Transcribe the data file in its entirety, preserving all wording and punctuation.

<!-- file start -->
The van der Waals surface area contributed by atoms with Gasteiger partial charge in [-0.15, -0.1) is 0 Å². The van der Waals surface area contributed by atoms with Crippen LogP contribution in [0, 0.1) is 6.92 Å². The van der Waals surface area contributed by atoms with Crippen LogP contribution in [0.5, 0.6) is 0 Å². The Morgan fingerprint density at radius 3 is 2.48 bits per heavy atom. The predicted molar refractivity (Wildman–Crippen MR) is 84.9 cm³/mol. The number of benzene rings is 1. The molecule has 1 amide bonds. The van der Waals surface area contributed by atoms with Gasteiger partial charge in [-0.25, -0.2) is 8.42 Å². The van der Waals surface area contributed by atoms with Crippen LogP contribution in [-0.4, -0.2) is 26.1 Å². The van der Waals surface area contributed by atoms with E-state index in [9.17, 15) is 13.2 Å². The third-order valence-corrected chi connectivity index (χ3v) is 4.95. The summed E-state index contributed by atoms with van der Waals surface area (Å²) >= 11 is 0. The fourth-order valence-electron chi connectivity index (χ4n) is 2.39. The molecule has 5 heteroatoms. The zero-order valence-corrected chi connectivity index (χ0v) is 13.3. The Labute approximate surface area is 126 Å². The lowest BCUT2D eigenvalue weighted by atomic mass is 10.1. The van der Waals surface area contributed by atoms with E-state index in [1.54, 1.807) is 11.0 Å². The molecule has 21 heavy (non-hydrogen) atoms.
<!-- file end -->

The van der Waals surface area contributed by atoms with Gasteiger partial charge in [-0.15, -0.1) is 0 Å². The van der Waals surface area contributed by atoms with Crippen LogP contribution in [0, 0.1) is 6.92 Å². The van der Waals surface area contributed by atoms with Crippen LogP contribution in [0.5, 0.6) is 0 Å². The Morgan fingerprint density at radius 3 is 2.48 bits per heavy atom. The predicted molar refractivity (Wildman–Crippen MR) is 84.9 cm³/mol. The number of benzene rings is 1. The molecule has 1 amide bonds. The van der Waals surface area contributed by atoms with Gasteiger partial charge in [-0.25, -0.2) is 8.42 Å². The van der Waals surface area contributed by atoms with Crippen LogP contribution in [-0.4, -0.2) is 26.1 Å². The van der Waals surface area contributed by atoms with E-state index in [9.17, 15) is 13.2 Å². The third-order valence-corrected chi connectivity index (χ3v) is 4.95. The summed E-state index contributed by atoms with van der Waals surface area (Å²) >= 11 is 0. The fourth-order valence-electron chi connectivity index (χ4n) is 2.39. The molecule has 5 heteroatoms. The zero-order valence-corrected chi connectivity index (χ0v) is 13.3. The Labute approximate surface area is 126 Å². The lowest BCUT2D eigenvalue weighted by atomic mass is 10.1. The van der Waals surface area contributed by atoms with E-state index in [1.54, 1.807) is 11.0 Å². The molecule has 21 heavy (non-hydrogen) atoms.